While the goal stayed simple, the path forward became increasingly difficult and frustrating. Trying to find a solution to these problems started a thirty-year evolution that was launched on the humble five-and-a-quarter-inch black-sleeved "floppy drives" that proliferated at the beginning of the personal computer revolution. Their quest progressed through the “new” smaller floppies of the 1990s, navigated the explosion of the “world wide web” and on to the present day of the always-connected always-on smartphone, where Icelandic Roots can now be accessed 24/7-no floppy needed.

As the digital world kept evolving around those genealogists who still clung to their simple goal of helping Icelandic descendants with their family trees, it was apparent that something was still missing. Their working methods needed to evolve in order to keep up with “the times” and also with the growing volume of genealogy assistance being requested.

While some of the evolution was digital, an even more critical aspect was the need to redesign their entire work process. If these genealogists were ever going to fulfill their quest to help people find family tree answers they needed to develop a way to marry this digital revolution with their passion for genealogy research into a winning combination that removed most of the obstacles that made their jobs frustrating and challenging.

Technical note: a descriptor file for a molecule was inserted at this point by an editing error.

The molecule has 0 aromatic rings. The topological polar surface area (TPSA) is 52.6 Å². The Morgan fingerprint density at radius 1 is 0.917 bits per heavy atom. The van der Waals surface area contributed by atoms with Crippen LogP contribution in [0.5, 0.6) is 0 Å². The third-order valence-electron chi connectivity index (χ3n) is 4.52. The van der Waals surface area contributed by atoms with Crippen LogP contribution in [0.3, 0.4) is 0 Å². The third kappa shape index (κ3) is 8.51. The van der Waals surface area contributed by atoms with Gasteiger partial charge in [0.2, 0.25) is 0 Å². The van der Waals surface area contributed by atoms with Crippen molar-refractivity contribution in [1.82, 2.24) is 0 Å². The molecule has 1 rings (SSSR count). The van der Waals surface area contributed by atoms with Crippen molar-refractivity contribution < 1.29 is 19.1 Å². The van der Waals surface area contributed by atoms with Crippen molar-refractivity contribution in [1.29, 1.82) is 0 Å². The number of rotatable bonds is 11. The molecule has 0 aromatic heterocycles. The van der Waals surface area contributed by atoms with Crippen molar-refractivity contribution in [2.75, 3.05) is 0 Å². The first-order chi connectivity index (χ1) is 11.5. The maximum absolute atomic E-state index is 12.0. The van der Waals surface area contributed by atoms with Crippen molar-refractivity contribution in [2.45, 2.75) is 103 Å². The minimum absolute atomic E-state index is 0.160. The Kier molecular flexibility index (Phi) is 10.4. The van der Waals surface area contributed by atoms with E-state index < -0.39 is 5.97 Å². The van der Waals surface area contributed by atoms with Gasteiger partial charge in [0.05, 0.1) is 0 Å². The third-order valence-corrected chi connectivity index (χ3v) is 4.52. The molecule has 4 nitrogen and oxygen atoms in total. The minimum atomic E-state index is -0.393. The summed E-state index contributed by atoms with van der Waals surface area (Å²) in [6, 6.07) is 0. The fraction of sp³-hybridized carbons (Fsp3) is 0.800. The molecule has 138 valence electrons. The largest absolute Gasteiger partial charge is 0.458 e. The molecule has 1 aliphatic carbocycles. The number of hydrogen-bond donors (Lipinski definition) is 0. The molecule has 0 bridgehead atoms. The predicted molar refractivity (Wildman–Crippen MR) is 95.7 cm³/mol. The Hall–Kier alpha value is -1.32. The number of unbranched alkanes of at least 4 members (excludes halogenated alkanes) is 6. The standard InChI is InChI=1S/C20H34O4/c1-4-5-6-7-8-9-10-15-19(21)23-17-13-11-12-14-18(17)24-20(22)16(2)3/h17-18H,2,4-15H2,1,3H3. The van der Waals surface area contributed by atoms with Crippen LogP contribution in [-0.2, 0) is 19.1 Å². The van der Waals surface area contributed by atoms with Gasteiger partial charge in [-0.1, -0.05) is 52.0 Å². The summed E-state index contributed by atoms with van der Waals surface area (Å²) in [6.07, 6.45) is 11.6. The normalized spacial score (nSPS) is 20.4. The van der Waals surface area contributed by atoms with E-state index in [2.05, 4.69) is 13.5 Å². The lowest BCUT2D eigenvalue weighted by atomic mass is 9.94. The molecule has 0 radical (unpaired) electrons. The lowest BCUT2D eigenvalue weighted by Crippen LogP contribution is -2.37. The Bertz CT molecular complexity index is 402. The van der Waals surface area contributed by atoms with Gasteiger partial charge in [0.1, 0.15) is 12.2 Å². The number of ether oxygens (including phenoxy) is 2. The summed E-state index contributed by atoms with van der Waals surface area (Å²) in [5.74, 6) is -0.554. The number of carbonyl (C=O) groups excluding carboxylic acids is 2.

The solution took years to find and the journey was filled with many stops and starts.

But in the end, the journey arrived at the answer with the beginning of Icelandic Roots on Nov 12, 2013. A system was born, refined, and put to great use on that day as it still is, a decade later.

In the next installment of this story, we have a quick visit with Sunna Furstenau, where we learn the age-old wisdom that “many cooks spoil the broth” but also if those many cooks find common ground they can join their many hands to lighten the work and make a hearty Icelandic súpur (soup).

And we also learn about “Espolin” and how it started this genealogical journey.

And meet George. And Halfdan. And Cathy, Kristy, and Rus.

The Icelandic Roots Saga continues next time when we explore: The Roots of Icelandic Roots.

Email us your questions or join the conversation on our Facebook Group.